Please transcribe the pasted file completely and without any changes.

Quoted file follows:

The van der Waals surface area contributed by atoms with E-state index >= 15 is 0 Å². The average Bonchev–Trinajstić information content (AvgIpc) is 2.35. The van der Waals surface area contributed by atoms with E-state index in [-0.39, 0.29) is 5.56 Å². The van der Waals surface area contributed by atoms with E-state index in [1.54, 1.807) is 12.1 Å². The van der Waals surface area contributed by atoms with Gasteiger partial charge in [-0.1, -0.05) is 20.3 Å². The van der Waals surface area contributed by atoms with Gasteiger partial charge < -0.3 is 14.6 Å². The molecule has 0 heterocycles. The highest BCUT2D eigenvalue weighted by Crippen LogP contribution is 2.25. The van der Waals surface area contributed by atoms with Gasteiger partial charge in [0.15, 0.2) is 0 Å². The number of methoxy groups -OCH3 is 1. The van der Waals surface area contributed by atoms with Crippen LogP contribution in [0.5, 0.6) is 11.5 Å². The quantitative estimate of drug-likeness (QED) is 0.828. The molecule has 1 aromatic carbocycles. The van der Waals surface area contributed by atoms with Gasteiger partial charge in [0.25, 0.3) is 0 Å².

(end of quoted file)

The van der Waals surface area contributed by atoms with E-state index >= 15 is 0 Å². The average Bonchev–Trinajstić information content (AvgIpc) is 2.35. The van der Waals surface area contributed by atoms with E-state index in [-0.39, 0.29) is 5.56 Å². The van der Waals surface area contributed by atoms with E-state index in [1.54, 1.807) is 12.1 Å². The van der Waals surface area contributed by atoms with Gasteiger partial charge in [-0.1, -0.05) is 20.3 Å². The van der Waals surface area contributed by atoms with Gasteiger partial charge < -0.3 is 14.6 Å². The molecule has 0 heterocycles. The highest BCUT2D eigenvalue weighted by Crippen LogP contribution is 2.25. The van der Waals surface area contributed by atoms with Gasteiger partial charge in [0.15, 0.2) is 0 Å². The number of methoxy groups -OCH3 is 1. The van der Waals surface area contributed by atoms with Crippen LogP contribution in [0.5, 0.6) is 11.5 Å². The quantitative estimate of drug-likeness (QED) is 0.828. The molecule has 1 aromatic carbocycles. The van der Waals surface area contributed by atoms with Gasteiger partial charge in [0.25, 0.3) is 0 Å².